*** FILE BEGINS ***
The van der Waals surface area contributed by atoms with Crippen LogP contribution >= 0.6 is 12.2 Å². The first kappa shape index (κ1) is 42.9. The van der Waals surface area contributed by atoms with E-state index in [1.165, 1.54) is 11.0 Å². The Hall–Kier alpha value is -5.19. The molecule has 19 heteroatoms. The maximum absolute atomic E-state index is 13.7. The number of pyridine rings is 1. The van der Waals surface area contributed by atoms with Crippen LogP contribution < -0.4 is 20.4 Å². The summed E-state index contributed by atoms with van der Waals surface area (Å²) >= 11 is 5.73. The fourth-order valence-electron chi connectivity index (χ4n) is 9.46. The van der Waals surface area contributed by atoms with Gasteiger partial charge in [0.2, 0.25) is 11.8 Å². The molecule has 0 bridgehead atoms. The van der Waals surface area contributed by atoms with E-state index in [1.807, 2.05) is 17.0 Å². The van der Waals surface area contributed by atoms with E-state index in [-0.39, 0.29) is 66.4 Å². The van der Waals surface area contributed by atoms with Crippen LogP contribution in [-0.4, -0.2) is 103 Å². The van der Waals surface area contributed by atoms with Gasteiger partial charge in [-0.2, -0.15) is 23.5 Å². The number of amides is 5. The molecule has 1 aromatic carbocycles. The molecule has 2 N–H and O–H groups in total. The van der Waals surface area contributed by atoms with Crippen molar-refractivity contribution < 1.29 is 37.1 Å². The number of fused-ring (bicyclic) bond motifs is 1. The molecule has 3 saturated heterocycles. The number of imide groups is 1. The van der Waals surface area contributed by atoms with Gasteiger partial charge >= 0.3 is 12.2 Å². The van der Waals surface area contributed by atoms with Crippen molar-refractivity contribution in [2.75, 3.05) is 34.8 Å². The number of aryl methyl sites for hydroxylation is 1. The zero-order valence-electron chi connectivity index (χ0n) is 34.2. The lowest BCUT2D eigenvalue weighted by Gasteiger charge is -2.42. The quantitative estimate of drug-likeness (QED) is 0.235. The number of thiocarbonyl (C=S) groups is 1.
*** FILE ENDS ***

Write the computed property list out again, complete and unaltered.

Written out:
The van der Waals surface area contributed by atoms with Crippen LogP contribution >= 0.6 is 12.2 Å². The first kappa shape index (κ1) is 42.9. The van der Waals surface area contributed by atoms with E-state index in [1.165, 1.54) is 11.0 Å². The Hall–Kier alpha value is -5.19. The molecule has 19 heteroatoms. The maximum absolute atomic E-state index is 13.7. The number of pyridine rings is 1. The van der Waals surface area contributed by atoms with Crippen LogP contribution < -0.4 is 20.4 Å². The summed E-state index contributed by atoms with van der Waals surface area (Å²) >= 11 is 5.73. The fourth-order valence-electron chi connectivity index (χ4n) is 9.46. The van der Waals surface area contributed by atoms with Gasteiger partial charge in [0.2, 0.25) is 11.8 Å². The molecule has 0 bridgehead atoms. The van der Waals surface area contributed by atoms with E-state index in [1.807, 2.05) is 17.0 Å². The van der Waals surface area contributed by atoms with E-state index in [-0.39, 0.29) is 66.4 Å². The van der Waals surface area contributed by atoms with Crippen LogP contribution in [-0.4, -0.2) is 103 Å². The van der Waals surface area contributed by atoms with Gasteiger partial charge in [-0.2, -0.15) is 23.5 Å². The number of amides is 5. The molecule has 1 aromatic carbocycles. The molecule has 2 N–H and O–H groups in total. The van der Waals surface area contributed by atoms with Crippen molar-refractivity contribution < 1.29 is 37.1 Å². The number of fused-ring (bicyclic) bond motifs is 1. The molecule has 3 saturated heterocycles. The number of imide groups is 1. The van der Waals surface area contributed by atoms with Gasteiger partial charge >= 0.3 is 12.2 Å². The van der Waals surface area contributed by atoms with Crippen molar-refractivity contribution in [2.75, 3.05) is 34.8 Å². The number of aryl methyl sites for hydroxylation is 1. The zero-order valence-electron chi connectivity index (χ0n) is 34.2. The lowest BCUT2D eigenvalue weighted by Gasteiger charge is -2.42. The quantitative estimate of drug-likeness (QED) is 0.235. The number of thiocarbonyl (C=S) groups is 1.